what we don't do!

A red and white sign with an arrow pointing to the tree.

We NEVER cut down a living, old growth tree.

Even though we recognize that premium quality, old growth trees make the very finest, and most resilient arrow shafting, we only pursue windblown trees and salvage the aftermath of logging operations!

A red sign with the word " kiln " in black.

We NEVER kiln dry our wood.

Kiln drying is very efficient and is a significant cost saver in mass production. However, it has been irrefutably proven that kiln drying wood, will damage the wood on a cellular level.

When we expect a piece of wood to perform the most strenuous and arduous of tasks, to tolerate repeated flexions, and to withstand high impacts, we need to do everything in our capability to ensure that the resilience and longevity of that piece of wood are not compromised.

Even if it comes at the cost of high productivity and cost efficiency.

Some things should just not be compromised on!

A picture of two orange and white pipes.
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A picture of an icon with a green check on it.

We DON’ T use high-speed molders.

High-speed molders are very productive and cost-effective. However, the finished product can vary in the final quality.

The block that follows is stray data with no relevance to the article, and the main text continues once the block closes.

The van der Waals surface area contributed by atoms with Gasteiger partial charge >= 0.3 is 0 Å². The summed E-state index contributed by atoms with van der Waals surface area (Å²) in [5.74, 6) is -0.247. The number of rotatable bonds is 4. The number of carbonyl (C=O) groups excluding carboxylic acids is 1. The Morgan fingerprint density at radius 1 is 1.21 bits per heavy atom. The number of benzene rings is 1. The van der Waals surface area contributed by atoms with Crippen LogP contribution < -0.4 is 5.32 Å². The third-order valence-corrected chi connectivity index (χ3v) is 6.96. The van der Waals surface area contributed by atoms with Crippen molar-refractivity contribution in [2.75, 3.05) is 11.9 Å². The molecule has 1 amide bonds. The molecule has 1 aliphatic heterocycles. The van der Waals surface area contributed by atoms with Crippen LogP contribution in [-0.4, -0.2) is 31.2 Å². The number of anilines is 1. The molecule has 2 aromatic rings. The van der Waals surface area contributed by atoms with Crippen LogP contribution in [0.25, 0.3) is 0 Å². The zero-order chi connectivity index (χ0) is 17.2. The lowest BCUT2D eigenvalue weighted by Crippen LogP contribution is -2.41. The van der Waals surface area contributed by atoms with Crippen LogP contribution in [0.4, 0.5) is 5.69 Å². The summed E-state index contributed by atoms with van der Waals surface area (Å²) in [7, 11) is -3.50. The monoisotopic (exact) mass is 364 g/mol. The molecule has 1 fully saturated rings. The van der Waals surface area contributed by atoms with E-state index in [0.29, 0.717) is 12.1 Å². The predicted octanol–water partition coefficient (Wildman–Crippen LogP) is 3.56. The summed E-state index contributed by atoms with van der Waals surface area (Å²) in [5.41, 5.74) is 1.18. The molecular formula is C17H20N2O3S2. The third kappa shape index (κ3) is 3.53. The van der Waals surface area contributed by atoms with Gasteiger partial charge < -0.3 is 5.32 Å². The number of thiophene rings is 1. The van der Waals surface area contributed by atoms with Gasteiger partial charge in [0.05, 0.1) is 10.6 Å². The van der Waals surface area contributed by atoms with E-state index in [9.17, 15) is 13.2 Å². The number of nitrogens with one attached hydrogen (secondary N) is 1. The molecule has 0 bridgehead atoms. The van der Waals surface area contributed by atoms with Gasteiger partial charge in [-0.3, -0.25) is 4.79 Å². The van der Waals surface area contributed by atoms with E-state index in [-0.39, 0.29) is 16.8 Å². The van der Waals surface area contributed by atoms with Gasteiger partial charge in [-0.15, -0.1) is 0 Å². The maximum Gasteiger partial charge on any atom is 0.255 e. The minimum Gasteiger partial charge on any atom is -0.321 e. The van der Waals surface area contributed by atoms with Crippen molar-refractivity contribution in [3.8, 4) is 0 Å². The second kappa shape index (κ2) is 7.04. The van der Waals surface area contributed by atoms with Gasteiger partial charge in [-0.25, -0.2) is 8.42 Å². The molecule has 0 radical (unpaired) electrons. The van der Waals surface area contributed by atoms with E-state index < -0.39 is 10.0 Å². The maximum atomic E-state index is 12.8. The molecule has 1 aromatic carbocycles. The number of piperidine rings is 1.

Dowel molders are essentially a top and bottom gang of knives that will transform a simple board into a pile of dowels in a very short space of time.

The issues with molders, is that if the knives are not aligned properly, or have become dull, or worn through normal, everyday use, even by only a  few thousandths of an inch- they will produce dowels that are quite oval in cross-section.

Now,  this will unfortunately directly affect the flight characteristics of the arrow.  Essentially, with a shaft of varying diameters, the spine will vary dramatically around the shaft.  This has a detrimental effect on flight and paradox recovery.  It will also wreak havoc on a cresting machine when the shaft is out of round.  Points and nocks won’t fit nicely. The overall quality of the shaft is compromised

We have chosen to rather use the slower, but more accurate, process of a rotary spinning head containing cutting knives, something akin to how a turning lathe would work.

This means that we need more machinery, and more staff to run them, but a rotary cutting head will produce a far superior end product!!